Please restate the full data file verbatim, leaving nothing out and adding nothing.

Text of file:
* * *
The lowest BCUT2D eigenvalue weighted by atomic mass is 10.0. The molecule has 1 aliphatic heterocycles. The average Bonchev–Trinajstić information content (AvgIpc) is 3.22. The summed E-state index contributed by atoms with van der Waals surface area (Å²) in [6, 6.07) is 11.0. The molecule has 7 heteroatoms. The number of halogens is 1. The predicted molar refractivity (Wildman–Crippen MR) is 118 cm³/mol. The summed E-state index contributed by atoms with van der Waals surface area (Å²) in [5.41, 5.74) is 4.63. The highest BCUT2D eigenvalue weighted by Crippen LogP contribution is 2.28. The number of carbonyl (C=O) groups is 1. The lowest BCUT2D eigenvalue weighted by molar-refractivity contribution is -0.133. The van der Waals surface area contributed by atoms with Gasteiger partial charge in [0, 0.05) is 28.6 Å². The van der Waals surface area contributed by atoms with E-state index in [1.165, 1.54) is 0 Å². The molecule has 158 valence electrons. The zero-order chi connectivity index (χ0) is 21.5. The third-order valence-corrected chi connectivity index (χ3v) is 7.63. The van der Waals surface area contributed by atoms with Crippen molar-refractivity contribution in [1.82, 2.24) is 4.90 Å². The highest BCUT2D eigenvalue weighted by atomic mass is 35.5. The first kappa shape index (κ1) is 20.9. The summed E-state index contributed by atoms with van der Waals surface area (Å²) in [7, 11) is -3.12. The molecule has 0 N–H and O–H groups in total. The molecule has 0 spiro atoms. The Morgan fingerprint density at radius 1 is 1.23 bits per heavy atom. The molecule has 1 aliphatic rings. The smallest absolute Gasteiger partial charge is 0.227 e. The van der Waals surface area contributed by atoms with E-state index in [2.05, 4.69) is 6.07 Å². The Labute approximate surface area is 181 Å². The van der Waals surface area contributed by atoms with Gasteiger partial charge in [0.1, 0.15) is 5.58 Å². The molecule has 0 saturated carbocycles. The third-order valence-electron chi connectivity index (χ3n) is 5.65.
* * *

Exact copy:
The lowest BCUT2D eigenvalue weighted by atomic mass is 10.0. The molecule has 1 aliphatic heterocycles. The average Bonchev–Trinajstić information content (AvgIpc) is 3.22. The summed E-state index contributed by atoms with van der Waals surface area (Å²) in [6, 6.07) is 11.0. The molecule has 7 heteroatoms. The number of halogens is 1. The predicted molar refractivity (Wildman–Crippen MR) is 118 cm³/mol. The summed E-state index contributed by atoms with van der Waals surface area (Å²) in [5.41, 5.74) is 4.63. The highest BCUT2D eigenvalue weighted by Crippen LogP contribution is 2.28. The number of carbonyl (C=O) groups is 1. The lowest BCUT2D eigenvalue weighted by molar-refractivity contribution is -0.133. The van der Waals surface area contributed by atoms with Gasteiger partial charge in [0, 0.05) is 28.6 Å². The van der Waals surface area contributed by atoms with E-state index in [1.165, 1.54) is 0 Å². The molecule has 158 valence electrons. The zero-order chi connectivity index (χ0) is 21.5. The third-order valence-corrected chi connectivity index (χ3v) is 7.63. The van der Waals surface area contributed by atoms with Crippen molar-refractivity contribution in [1.82, 2.24) is 4.90 Å². The highest BCUT2D eigenvalue weighted by atomic mass is 35.5. The first kappa shape index (κ1) is 20.9. The summed E-state index contributed by atoms with van der Waals surface area (Å²) in [7, 11) is -3.12. The molecule has 0 N–H and O–H groups in total. The molecule has 0 spiro atoms. The Morgan fingerprint density at radius 1 is 1.23 bits per heavy atom. The molecule has 1 aliphatic rings. The smallest absolute Gasteiger partial charge is 0.227 e. The van der Waals surface area contributed by atoms with E-state index in [2.05, 4.69) is 6.07 Å². The Labute approximate surface area is 181 Å². The van der Waals surface area contributed by atoms with Gasteiger partial charge in [0.1, 0.15) is 5.58 Å². The molecule has 0 saturated carbocycles. The third-order valence-electron chi connectivity index (χ3n) is 5.65.